We are cyclical beings by nature and while we no longer use the sun and the moon as timekeepers, we are intrinsically connected to the ebb and flow of light and darkness in our daily lives. Our bodies and our mood react to the periodic movement of the sun across the seasons. The cycle of dawn to dusk, day after day, links us to a system that is bigger than we can ever imagine. It is no wonder that we see the science of a rainbow as a miracle, even as we leave childhood behind. Light and shadow falling across our visual worlds are a kind of magic.
Bring to mind the light as it falls through the oculus at the Pantheon, the shadows cast by the sails of the Sydney Opera House, the electrifying Church of Light by Tadao Ando where the spiritual is connected to the architecture through sunshine. These are all examples of the power of light, and its companion, shadow. Light is the element that transforms construction into poetry. Without light, architecture is reduced to pure functionality – lacking depth and artistry. In architecture, light is the source material that clarifies all design.
The late, great American architect Louis Kahn once said: “The sun never knew how great it was until it hit the side of a building.” He was a master at using light to create drama in his designs. While large works of societal importance require a philosophical foundation, it can and should also be true of the domestic realm. When it comes to designing a family home, the very first question the architect will ask is where is the light?
Light is only perceivable because of the existence of darkness. Linguistically, they are considered opposites but any artist – be they filmmakers, painters or architects – will tell you that light and shadow are complementary. Many will focus their lighting plans on the presence of light instead of its absence. But, it is only in the shadows that light can be fully appreciated. Blakstad designs have long incorporated various ways of utilising light and shadow to create mood. Skylights and lanterns appear in many of the firm’s designs and while an untrained eye will see these elements as a solution to let light in, those who live in these homes will be privy to the artistic beauty the shadows cast across their spaces as the sun moves across the sky.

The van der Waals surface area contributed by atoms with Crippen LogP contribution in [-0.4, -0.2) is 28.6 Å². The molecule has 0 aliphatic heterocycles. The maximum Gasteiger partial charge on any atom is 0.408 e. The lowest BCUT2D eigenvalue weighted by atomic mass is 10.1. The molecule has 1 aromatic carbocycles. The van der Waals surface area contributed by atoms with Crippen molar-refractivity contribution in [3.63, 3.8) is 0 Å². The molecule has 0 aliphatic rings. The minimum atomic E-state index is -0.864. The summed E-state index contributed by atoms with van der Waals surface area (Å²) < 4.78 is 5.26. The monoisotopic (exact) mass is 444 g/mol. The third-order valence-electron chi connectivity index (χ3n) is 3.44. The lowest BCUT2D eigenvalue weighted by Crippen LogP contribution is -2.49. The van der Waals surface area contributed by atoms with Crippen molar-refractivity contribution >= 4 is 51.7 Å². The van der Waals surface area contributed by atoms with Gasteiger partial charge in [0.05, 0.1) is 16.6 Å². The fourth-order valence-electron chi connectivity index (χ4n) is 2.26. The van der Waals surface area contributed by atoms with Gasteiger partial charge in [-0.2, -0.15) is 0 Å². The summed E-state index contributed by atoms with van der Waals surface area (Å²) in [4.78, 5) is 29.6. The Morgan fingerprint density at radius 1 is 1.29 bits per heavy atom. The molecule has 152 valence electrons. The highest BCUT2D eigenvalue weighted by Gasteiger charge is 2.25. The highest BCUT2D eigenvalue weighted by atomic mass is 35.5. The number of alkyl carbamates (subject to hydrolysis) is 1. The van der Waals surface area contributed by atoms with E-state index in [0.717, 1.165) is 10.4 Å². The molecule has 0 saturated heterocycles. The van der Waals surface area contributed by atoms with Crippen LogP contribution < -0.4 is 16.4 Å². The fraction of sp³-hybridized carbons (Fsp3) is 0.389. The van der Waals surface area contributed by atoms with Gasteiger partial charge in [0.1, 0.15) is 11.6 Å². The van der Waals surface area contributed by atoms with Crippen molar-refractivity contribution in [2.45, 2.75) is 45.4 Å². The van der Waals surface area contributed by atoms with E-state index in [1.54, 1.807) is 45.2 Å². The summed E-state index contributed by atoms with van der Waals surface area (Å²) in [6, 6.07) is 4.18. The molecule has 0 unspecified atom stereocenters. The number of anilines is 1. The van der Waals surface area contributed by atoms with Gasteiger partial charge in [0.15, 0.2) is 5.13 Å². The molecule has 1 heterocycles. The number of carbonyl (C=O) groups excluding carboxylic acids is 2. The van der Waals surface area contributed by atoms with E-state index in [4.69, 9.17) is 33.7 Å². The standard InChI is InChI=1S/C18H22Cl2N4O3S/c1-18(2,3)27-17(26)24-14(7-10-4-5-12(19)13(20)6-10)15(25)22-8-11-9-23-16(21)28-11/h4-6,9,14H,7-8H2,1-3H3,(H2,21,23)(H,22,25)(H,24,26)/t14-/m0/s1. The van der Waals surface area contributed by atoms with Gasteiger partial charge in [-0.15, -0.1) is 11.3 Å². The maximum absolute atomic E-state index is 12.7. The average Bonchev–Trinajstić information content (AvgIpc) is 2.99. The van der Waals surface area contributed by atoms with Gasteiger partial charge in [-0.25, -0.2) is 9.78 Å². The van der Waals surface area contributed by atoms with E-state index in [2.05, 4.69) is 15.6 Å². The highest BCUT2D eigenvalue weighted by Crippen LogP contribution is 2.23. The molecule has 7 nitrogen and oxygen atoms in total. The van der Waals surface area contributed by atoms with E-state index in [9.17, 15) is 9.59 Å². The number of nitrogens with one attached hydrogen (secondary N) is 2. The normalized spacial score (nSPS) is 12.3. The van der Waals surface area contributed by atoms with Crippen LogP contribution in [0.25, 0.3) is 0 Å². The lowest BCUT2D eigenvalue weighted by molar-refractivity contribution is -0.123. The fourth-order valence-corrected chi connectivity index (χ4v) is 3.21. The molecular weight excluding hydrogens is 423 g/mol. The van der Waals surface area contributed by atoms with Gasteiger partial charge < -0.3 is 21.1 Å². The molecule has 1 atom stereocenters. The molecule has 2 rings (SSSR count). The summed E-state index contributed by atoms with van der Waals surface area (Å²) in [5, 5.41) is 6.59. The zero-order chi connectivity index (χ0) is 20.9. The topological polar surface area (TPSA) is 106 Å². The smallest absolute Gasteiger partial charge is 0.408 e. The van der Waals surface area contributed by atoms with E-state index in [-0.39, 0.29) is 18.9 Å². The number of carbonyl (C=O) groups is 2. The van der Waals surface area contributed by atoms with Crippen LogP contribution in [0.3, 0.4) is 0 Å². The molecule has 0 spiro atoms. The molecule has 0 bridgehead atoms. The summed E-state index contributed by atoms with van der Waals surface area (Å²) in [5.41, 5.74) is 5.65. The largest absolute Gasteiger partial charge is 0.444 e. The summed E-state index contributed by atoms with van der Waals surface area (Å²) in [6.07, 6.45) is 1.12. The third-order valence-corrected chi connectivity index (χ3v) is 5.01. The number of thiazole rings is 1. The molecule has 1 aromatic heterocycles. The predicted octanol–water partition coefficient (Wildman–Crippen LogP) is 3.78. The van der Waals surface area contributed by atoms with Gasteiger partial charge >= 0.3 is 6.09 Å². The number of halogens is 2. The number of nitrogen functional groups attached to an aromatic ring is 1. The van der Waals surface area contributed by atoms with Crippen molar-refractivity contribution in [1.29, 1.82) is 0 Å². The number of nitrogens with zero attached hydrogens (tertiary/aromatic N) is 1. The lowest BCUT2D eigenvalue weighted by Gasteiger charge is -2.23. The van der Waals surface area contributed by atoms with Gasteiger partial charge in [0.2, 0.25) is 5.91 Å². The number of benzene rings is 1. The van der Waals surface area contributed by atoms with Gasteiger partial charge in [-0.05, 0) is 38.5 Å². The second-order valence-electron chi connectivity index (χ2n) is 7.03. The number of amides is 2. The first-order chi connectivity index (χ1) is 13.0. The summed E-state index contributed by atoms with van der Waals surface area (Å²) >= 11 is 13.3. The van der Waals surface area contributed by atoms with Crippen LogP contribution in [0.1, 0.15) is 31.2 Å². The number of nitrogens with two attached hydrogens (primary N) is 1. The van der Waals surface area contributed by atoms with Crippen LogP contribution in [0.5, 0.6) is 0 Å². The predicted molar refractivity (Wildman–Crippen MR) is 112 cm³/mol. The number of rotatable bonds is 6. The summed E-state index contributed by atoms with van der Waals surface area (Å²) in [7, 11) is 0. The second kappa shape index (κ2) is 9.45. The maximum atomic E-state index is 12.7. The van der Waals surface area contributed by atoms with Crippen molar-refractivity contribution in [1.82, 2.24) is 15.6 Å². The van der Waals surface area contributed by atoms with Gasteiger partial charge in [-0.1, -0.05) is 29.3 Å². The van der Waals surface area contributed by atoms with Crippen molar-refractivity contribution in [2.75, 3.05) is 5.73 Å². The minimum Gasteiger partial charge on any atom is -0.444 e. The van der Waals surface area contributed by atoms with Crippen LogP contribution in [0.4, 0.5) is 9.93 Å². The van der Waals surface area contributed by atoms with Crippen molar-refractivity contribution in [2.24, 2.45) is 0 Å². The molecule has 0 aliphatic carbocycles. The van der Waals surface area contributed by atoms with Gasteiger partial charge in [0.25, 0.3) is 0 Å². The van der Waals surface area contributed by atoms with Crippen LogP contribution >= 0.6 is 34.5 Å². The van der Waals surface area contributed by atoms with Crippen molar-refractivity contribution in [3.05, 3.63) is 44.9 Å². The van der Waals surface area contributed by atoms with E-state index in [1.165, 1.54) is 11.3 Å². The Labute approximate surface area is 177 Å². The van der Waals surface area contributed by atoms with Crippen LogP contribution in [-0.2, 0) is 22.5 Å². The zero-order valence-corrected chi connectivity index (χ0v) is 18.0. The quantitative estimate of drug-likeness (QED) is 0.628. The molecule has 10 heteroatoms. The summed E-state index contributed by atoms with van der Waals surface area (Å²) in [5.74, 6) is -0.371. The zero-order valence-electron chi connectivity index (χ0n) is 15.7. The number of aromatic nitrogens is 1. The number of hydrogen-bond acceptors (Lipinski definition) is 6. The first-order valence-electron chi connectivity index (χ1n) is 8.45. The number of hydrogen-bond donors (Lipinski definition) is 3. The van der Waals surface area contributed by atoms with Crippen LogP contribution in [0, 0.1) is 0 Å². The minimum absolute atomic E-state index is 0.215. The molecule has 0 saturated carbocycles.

It is this movement within the architecture that evokes the moods we associate with the concept of home. Comfort, warmth, safety, reliability and a connection to the outside world. In architecture, the language of nature is communicated through light and shadow. These two forces are important for the way we perceive and experience ourselves within a space. Light consists of two kinds of shadow – its own and the one cast by the object it falls on, known as shading or attached shadow. In architecture these two shadows become an integral part of the illuminated object, be it a wall or something more sculptural. The object without the shadow barely exists. Frank Lloyd Wright summed up the relationship between architecture and light when he said: “It seems to me, light is the beautifier of the building.”
Our projects often include colour palettes of whites, neutrals and earthy tones, making the velvet sheen of whitewash, a curved staircase or the tilt of battered walls beautiful surfaces for the play between shadow and light. Inside, the light cast from skylights shifts imperceptibly, illuminating the quotidian objects of the interior and creating an ephemeral art from the everyday. As the sun falls, the landscape itself becomes the architect’s canvas. Here, outdoor lighting helps to accentuate the forms of the architecture, creating a sculptural mise en scène that is remade night after night. Artist James Turrell, who considers his primary material to be light, put it succinctly when he said: “Light is not so much something that reveals, as it is itself the revelation.”
While we build walls and rooms and shapes, it is light that ultimately defines a space. As a transitory building material without solid form, light becomes tinder for the architect’s imagination. An imaginary friend with real-life consequences that can be coaxed and moulded, directed and captured, transforming our spaces into moments of peaceful delight. When Le Corbusier said: “Our eyes are made to see forms in light,” he may as well have been describing everything we see – buildings, art, mountains, seas and stars, all the way down to the spark in each other’s eyes.